Fenty's Aggressive Fundraising May Be Contributing to Donor Fatigue, Some Say
Thursday, June 18, 2009
District Mayor Adrian M. Fenty said in 2006 that he was walking and knocking on so many doors in his effort to get elected that he had worn a hole in his shoe.
These days, with the economy struggling, supporters say that Fenty's relentless fundraising is wearing holes in their pockets. With more than a year to go before the 2010 Democratic primary, Fenty has raised $2 million and is counting on what he hopes will be a repeat of his first mayoral race, in which he won every precinct.
That campaign was infectious, leaving a swirl of energy in its wake. But the second time around, he appears to be spreading something else: Fenty fatigue.
The bug is latent, but whispers at lunchtime meetings and receptions indicate a potential problem. Political observers say Fenty risks tapping out contributors and diminishing his persona as a populist who bucked the political establishment three years ago by collecting small donations from all corners of the city. The 38-year-old former council member is leaning mostly on big-spending business owners and developers, and they are not parting easily with their money.
Some contributors are asking: When is enough enough?
Last week, Doug Patton, a lawyer and former deputy mayor, held a closed fundraiser for Fenty at the Georgetown Club, where contributors paid a minimum $500 for a reception and $1,000 to attend an intimate dinner with the mayor.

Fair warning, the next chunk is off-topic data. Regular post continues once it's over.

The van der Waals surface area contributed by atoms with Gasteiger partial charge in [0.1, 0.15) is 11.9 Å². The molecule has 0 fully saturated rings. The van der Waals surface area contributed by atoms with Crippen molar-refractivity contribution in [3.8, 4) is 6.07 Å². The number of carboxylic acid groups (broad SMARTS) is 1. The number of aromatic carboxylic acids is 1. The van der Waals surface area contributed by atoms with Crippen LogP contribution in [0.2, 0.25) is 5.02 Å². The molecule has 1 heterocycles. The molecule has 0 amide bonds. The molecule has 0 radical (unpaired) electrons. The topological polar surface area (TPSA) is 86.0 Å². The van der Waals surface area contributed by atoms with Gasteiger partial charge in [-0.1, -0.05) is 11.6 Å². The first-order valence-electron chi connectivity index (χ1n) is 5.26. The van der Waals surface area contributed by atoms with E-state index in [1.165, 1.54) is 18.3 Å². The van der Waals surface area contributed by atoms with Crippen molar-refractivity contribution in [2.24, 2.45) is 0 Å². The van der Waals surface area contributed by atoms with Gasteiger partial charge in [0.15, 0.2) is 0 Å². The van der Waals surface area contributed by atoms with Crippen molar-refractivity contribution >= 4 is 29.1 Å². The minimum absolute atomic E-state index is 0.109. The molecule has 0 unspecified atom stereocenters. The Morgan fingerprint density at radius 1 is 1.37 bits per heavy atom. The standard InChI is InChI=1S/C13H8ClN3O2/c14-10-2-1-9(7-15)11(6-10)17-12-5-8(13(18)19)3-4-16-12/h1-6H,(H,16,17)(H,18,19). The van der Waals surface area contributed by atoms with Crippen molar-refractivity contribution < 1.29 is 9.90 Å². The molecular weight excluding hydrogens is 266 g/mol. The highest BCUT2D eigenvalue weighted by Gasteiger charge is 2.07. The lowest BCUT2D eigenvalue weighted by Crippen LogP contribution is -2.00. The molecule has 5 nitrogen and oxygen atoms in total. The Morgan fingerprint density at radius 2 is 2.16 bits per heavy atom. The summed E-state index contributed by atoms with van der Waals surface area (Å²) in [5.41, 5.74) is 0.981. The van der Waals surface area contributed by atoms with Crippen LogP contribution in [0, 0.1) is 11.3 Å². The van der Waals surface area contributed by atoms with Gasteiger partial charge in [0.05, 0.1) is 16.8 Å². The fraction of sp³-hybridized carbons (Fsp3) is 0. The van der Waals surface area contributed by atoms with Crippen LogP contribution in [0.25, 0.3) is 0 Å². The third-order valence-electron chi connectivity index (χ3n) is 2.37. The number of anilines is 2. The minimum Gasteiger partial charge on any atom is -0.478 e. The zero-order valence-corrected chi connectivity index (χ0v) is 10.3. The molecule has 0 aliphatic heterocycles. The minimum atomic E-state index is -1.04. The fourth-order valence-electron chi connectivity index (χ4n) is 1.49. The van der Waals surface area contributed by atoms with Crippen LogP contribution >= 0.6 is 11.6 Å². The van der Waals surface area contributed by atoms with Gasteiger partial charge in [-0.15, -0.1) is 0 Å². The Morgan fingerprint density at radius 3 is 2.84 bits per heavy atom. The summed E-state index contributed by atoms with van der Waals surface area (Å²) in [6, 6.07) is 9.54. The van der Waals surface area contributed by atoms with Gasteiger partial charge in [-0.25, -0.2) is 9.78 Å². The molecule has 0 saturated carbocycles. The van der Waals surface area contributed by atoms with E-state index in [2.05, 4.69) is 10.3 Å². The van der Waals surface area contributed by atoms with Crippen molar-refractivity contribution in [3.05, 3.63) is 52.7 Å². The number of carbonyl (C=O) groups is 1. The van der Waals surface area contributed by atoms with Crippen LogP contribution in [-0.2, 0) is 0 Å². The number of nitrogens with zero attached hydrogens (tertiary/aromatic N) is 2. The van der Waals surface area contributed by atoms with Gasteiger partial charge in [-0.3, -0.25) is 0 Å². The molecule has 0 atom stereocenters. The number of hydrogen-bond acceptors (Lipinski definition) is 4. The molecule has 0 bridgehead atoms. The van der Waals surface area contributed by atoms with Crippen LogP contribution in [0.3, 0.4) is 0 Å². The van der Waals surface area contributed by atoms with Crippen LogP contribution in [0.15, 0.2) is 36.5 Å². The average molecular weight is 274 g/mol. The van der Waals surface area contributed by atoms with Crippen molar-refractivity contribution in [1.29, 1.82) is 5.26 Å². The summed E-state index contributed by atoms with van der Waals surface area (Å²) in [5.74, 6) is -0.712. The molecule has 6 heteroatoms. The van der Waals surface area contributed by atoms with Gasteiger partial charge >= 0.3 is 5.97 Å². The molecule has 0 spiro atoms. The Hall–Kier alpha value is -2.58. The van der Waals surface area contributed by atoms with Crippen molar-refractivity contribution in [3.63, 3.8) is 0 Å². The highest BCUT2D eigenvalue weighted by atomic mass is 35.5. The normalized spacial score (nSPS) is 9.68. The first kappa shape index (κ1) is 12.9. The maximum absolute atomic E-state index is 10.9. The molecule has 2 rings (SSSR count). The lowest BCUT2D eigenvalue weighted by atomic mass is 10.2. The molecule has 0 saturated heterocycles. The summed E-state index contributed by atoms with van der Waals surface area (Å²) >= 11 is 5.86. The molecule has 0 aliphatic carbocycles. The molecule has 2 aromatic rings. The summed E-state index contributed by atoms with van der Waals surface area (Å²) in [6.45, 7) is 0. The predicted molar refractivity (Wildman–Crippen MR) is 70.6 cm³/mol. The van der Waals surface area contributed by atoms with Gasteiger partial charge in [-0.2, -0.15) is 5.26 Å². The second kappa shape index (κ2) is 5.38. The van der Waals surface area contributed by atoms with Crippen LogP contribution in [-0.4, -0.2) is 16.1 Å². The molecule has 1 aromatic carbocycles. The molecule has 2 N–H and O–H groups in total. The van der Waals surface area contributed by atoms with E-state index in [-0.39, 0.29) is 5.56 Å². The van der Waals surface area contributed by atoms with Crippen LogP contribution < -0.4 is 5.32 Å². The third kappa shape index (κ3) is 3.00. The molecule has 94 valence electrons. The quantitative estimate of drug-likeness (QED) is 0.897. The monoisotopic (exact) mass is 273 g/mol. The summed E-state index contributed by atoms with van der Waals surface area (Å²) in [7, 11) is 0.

"Normally, an event like that would have raised $50,000," Patton said. "We raised about $35,000. . . . The economy plays a role. Where people would have given $1,000, this year people are like, well . . . "
Another factor is the sense that Fenty will easily be reelected. Sulaimon Brown, a former Fenty volunteer, announced last week that he is running for mayor, and rumors persist that D.C. Council members Kwame R. Brown (D-At Large) and Michael A. Brown (I-At Large) are interested, but neither has committed. (None of the Browns are related.)
Fenty said his strategy is the same as in past elections: Start the fundraising, field operations and communications as early as possible.
"You take nothing for granted," Fenty said. "You run as hard as humanly possible."
In some communities, Fenty has outlined his accomplishments as mayor. At a recent graduation ceremony, he touted decreasing school dropout rates and rising test scores, which are part of his effort to turn around the city's public schools. At playground openings, he talks to residents and students about how the city is trying to improve their communities.
In addition to the recession, supporters are also getting turned off by Fenty's "recent string of gaffes and the recent show of hubris," political consultant Chuck Thies said. Those include his tiff with the D.C. Council over his delayed distribution of members' tickets for Washington Nationals games and allowing a friend to drive his city-owned sport-utility vehicle, a violation of D.C. rules and regulations.